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The Uptown office space dilemma 

Sure, they call it Uptown, but it's essentially a glorified office park, subject to the whims of its tenants.

That's what worries me, and, if they were candid, a whole lot of other people, too.

A recent blip in The Charlotte Observer published under the nondescript title "Office Vacancy Rate Jumped in 2009," captures this dilemma perfectly. A report by CB Richard Ellis forecasts a near doubling of the Uptown vacancy rate to 15 percent in 2010, the paper reported. That follows a more than tripling of the rate in the fourth quarter of 2009, up from 2.5 percent the year before.

Here's the money quote: "Adding to the gloom for the future, uptown's largest occupants -- Bank of America Corp. and Wells Fargo & Co. -- plan to consolidate their work forces, freeing up more available space. The two banks occupy about 50 percent of the center city."

Fifty percent? Consider the turbulence of the last two years at the Charlotte-based banks and let that sink in. Former Observer business editor Doug Smith put it best in a rare moment of candor in 2008: "What they and many newcomers don't realize is that the skyline looks like that today primarily because of Bank of America, Wachovia and their predecessor institutions," Smith wrote. "Using the clout of the financial institutions, the bank brass were able to fill the towers by pulling in law firms and other companies that cherished their business."

Let me translate. Banks and bank dependent businesses occupy the majority of the office space Uptown. Without them, or with a significant decrease in their presence, Uptown is screwed.

A potential 15-percent office vacancy rate isn't the end of the world in this economy. The city's current suburban office vacancy rate, which CB Richard Ellis puts at 22.8 percent, is worse. But there are a couple of key differences. The suburban office market serves a diverse pool of businesses and its vacancy rate will fluctuate with the economy.

One more sneeze by the banking industry or the present leadership of the two banks and the Uptown market is S-O-L for a long time, regardless of what happens with the economy.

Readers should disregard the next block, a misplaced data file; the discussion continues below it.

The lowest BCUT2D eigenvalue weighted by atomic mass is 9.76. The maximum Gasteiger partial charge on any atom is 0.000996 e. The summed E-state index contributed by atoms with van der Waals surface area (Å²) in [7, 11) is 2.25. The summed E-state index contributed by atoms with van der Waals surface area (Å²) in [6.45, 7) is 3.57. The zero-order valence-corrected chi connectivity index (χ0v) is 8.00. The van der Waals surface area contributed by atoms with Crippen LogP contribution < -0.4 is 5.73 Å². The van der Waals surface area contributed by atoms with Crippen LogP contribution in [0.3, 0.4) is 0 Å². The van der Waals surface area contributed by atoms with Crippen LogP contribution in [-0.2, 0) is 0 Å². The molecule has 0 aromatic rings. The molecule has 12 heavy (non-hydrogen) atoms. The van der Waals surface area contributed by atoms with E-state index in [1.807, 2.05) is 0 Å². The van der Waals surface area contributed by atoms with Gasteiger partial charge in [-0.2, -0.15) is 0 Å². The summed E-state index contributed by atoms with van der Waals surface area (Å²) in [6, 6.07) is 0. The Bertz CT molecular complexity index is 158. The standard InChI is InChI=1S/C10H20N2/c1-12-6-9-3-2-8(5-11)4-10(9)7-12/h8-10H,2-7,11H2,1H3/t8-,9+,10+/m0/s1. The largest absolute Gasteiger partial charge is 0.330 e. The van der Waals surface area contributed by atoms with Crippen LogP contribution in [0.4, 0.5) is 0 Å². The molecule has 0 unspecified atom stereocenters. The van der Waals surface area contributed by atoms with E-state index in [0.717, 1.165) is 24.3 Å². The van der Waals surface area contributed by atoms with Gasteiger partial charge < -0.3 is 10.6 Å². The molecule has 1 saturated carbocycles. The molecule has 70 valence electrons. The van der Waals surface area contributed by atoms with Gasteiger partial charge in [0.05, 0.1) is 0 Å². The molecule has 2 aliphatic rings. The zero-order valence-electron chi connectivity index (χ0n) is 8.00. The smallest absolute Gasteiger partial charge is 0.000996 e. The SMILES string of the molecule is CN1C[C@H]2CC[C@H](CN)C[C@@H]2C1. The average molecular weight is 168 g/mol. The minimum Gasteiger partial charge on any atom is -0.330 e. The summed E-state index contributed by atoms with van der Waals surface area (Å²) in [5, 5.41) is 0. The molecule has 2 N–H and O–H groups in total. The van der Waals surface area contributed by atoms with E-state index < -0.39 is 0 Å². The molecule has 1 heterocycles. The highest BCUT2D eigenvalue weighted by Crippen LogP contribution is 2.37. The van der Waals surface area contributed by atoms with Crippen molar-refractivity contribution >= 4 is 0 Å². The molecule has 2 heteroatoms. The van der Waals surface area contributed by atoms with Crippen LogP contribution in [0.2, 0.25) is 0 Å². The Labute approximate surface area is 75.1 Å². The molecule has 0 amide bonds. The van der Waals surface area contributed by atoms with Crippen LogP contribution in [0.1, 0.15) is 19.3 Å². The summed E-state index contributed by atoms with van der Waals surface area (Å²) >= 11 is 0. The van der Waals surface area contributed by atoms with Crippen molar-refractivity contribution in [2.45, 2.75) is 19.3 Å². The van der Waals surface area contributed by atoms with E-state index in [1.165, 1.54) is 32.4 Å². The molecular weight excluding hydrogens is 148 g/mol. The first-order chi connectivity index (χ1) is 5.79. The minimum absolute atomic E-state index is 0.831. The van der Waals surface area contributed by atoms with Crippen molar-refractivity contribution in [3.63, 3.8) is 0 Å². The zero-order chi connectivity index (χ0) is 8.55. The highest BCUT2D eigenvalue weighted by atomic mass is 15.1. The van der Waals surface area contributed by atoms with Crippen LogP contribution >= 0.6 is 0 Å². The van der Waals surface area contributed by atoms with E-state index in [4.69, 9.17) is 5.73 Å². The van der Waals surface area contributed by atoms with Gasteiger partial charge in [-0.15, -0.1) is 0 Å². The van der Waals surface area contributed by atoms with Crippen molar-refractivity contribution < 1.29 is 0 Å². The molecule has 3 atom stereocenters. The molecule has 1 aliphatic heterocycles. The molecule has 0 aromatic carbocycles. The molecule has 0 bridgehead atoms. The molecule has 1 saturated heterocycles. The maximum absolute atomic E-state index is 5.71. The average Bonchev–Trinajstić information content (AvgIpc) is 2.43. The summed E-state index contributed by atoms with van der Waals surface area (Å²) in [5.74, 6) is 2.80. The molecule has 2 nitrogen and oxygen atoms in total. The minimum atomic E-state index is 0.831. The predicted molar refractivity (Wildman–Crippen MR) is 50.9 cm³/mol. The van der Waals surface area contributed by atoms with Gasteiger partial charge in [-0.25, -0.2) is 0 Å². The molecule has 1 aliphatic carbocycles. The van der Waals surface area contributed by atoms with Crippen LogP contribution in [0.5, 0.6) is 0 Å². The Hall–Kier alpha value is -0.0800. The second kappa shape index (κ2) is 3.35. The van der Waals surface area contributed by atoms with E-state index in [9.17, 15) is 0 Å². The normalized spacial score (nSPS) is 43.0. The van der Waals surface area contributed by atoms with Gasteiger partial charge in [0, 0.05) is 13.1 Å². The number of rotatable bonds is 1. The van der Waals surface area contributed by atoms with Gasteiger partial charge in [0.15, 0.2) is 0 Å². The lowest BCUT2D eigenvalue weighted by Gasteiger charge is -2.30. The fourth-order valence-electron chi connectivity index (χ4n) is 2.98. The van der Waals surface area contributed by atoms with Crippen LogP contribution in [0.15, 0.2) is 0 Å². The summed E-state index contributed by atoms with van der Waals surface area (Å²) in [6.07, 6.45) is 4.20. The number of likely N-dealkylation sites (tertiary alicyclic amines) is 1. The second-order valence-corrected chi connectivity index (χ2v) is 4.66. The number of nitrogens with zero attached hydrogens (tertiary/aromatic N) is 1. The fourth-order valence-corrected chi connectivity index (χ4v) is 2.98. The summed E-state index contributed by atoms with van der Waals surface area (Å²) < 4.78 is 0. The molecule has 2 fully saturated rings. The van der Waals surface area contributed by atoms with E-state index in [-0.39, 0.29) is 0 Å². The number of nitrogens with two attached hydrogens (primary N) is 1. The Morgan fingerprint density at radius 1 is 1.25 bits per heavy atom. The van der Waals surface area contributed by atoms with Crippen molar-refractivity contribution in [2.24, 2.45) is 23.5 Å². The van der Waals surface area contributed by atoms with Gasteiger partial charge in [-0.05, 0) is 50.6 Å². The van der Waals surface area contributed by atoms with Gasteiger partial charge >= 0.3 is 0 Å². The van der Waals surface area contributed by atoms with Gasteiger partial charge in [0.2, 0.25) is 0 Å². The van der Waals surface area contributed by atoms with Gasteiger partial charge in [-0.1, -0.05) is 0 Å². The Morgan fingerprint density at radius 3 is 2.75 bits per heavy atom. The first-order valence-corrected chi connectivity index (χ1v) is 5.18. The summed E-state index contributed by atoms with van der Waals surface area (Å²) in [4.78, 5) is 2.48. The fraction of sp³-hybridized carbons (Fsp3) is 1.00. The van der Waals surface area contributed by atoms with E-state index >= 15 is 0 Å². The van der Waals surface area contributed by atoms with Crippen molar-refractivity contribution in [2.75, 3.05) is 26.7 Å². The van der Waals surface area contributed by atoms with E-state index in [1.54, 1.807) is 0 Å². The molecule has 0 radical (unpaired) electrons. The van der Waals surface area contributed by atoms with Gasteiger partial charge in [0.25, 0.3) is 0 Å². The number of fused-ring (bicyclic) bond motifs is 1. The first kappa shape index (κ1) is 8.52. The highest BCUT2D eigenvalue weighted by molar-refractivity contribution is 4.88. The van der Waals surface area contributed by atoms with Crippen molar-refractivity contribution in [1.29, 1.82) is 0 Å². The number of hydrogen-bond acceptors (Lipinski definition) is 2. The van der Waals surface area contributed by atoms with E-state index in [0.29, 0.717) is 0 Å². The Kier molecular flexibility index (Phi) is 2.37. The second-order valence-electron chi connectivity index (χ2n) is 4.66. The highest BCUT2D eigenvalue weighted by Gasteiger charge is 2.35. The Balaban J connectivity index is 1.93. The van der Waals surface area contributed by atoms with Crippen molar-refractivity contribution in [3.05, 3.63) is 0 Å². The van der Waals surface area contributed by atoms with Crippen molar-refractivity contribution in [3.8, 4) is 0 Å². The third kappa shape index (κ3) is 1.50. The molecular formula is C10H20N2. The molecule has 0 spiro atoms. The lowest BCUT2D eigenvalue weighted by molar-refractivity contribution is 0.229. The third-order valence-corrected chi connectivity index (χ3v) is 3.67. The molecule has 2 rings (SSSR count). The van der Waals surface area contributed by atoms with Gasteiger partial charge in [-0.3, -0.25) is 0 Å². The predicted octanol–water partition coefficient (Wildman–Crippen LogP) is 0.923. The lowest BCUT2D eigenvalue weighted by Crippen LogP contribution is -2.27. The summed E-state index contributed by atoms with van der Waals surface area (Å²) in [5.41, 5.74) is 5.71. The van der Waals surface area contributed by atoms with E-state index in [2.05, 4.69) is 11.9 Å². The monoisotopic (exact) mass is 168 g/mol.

The other key difference here is that local government doesn't have plans to invest $1.5 billion (probably closer to $2 billion when they are done) in transportation dollars in the suburban office market.

Incredibly, Charlotte's elite are simultaneously debating how to handle what everyone acknowledges will likely be Charlotte's post-banking-era future while furiously plowing forward with plans to build a billion-dollar, 11-mile extension of the Lynx light rail line to connect Uptown to the UNCC area. The ultimate purpose of that line is to move employees between the suburbs and Uptown. So are we building this thing for bank employees? If so, isn't that a risky proposition? If not, then whose employees are we building it for?

Last week, the Charlotte City Council moved forward with plans to seek a federal grant to begin work on a segment of an Uptown-area streetcar line that will cost at least half a billion dollars.

The South Boulevard light rail line has become a popular way to shuffle workers for the banks and businesses that serve the banks from point A to point B. If things remain as they are today, the University line and streetcar will no doubt be popular with the bank crowd, too.

But simultaneously holding public cram sessions on Charlotte's future without banking, as Charlotte's elites have recently, while blowing most of the transportation cash we'll have in the next two decades on transportation lines to move bank workers around seems to be a sketchy scheme of hair-raising proportions.

Clearly there's a good probability that Charlotte won't be a bank town a decade from now. So why are we doing this?

Part of the problem is that the basic assumptions about who will ride this stuff in 15 years predate 2007 and the banking industry turmoil. Still left unanswered is whether the Uptown office market could survive a continued "consolidation" of bank presence.

Who do we expect to replace the banks and the law firms Uptown should that happen? Could Uptown continue to thrive without its anchor tenants? Most office parks can't. If Charlotte does manage to attract new business sectors like the green businesses that are so in vogue right now, will they even want to locate Uptown? If not, who will and why? The rents up there aren't exactly cheap and the location isn't all that convenient.

Or do we plan to spend the $1.5 billion to become a tourist destination, and can we succeed at that? Or are we hoping the state will eventually expand the UNCC campus Uptown to such a degree that students will be forced to ride the transportation lines?

Or is the plan to simply hope that the banks stay put, expand here and keep a large presence Uptown forever and ever?

Don't let Charlotte's elites fool you. They don't have even the vaguest answers to these questions.

Which makes this a great time to reassess whether we should "consolidate" our transportation plans for a few years until we figure out what is going on.

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